Civil drone helps WWF saving endangered marine turtles

Poaching is one of the critical threats faced by marine turtles. To protect and monitor the three main species of marine turtles that nest in Suriname more efficiently, World Wildlife Fund (WWF) and the company Danoffice IT has started implementing the use of civil conservation drones to monitor and collect evidence of the collection marine turtles´ egg.  If this goes well the programme may be expanded to also include control of illegal fishing activities.  

WWF has been trialling a civil conservation drone, also called an unmanned aerial vehicle (UAV), on beaches in Suriname in the northeastern part of South America, which hosts important breeding locations for the endangered marine turtles.

”We would like to monitor the exposed and sometimes remote areas more efficiently by using small conservation drones (UAVs). These offer invaluable information such as live film, images, mapping, GPS coordinates and much more. The costs of a civil conservation drone, like Huginn X1,are relatively low and are a significant addition to the range of other traditional solutions we normally rely on” said Michael Hiwat from WWF.
WWF Suriname has in this specific case chosen to focus on poaching of marine turtle’s eggs, and despite laws protecting sea turtles, thousands of eggs are poached each year. In other parts of the world, sea turtles are used for ceremonial purposes ortheir shells and skins are also used to make a variety of objects like jewelry, sunglasses, tourist trinkets, instruments, and wall hangings and so drones may have applications there too.

Revealing pictures

The civil conservation drone, a “Huginn X1”, is a quadro copter from the Danish company Sky-Watch and has an integrated dual, digital & thermal, camera to give the pilot an airborne overview day and night. During the monitoring of turtle activities the thermal camera added value by enabling the operator to identify marine turtle tracks on the sand and point to where the eggs had been laid and covered up. Critically, the UAVs thermographic camera can also be used to identify and track poachers hiding in the dense forest or bushes day or night.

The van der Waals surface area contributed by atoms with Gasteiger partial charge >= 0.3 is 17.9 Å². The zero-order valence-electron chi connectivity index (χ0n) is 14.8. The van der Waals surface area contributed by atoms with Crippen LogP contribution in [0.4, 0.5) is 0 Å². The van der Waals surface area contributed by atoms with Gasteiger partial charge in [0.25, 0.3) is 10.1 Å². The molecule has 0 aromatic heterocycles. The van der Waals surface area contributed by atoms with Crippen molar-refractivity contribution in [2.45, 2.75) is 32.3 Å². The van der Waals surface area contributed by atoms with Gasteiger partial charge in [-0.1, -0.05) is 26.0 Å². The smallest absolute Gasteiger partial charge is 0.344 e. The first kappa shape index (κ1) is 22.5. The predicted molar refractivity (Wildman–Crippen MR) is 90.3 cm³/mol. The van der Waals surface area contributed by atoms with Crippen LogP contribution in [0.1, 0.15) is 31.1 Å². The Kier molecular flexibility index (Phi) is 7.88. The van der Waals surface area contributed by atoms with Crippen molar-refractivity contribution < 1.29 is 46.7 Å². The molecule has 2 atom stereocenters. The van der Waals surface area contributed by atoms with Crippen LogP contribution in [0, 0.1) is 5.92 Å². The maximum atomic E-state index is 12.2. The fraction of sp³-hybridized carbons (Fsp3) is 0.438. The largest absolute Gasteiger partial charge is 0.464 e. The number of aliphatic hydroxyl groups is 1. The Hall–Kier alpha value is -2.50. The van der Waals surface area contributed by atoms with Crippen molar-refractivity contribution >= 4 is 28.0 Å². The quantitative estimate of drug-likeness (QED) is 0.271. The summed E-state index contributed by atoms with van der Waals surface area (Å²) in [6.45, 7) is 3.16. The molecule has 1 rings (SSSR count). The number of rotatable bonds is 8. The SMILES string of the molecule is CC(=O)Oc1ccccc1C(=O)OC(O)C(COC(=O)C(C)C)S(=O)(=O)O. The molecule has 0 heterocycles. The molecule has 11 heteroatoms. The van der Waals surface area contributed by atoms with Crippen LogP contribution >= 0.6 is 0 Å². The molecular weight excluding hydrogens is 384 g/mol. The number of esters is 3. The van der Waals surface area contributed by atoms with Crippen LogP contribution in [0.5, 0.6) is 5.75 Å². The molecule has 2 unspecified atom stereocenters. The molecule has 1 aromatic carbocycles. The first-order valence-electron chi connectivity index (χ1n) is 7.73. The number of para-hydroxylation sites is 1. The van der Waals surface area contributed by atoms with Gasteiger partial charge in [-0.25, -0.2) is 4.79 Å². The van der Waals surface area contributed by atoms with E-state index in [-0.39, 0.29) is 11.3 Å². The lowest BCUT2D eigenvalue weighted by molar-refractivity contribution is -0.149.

The UAV can fly more than half a mile away from the operator. WWF will typically fly it 100 feet above the ground, but if necessary, it can fly 6 feet over the ground or rise up to 300 feet. The UAV flies autonomously between waypoints set on a digital map for the local area and is very stable indeed. This was confirmed when Danoffice IT trained the local Rangers in Suriname, in using the UAV, where the UAV was able to aapt easily to the very windy conditions.

”The “Huginn X1” UAV did a very good job on documenting the movement of the turtles on the beach. WWF will also be able to use it to monitor illegal fishing near the coasts and ensure evidence in terms of pictures and accurate GPS coordinates of locations, which is not possible today,” said Jacob Petersen, Danoffice IT.

In other parts of the world, drone technology can also be valuable in the fight against poaching for wild elephants or rhinos.  Poaching, often linked with organized crime, has increased exponentially over the past 10 years, as the black market prices for ivory and rhino horn has jumped. These species face the real risk of extinction unless the international community takes stronger action. Drones have already been deployed in countries like Nepal for monitoring rhinos and have shown themselves to be invaluable tools in the fight for these creatures survival.

 

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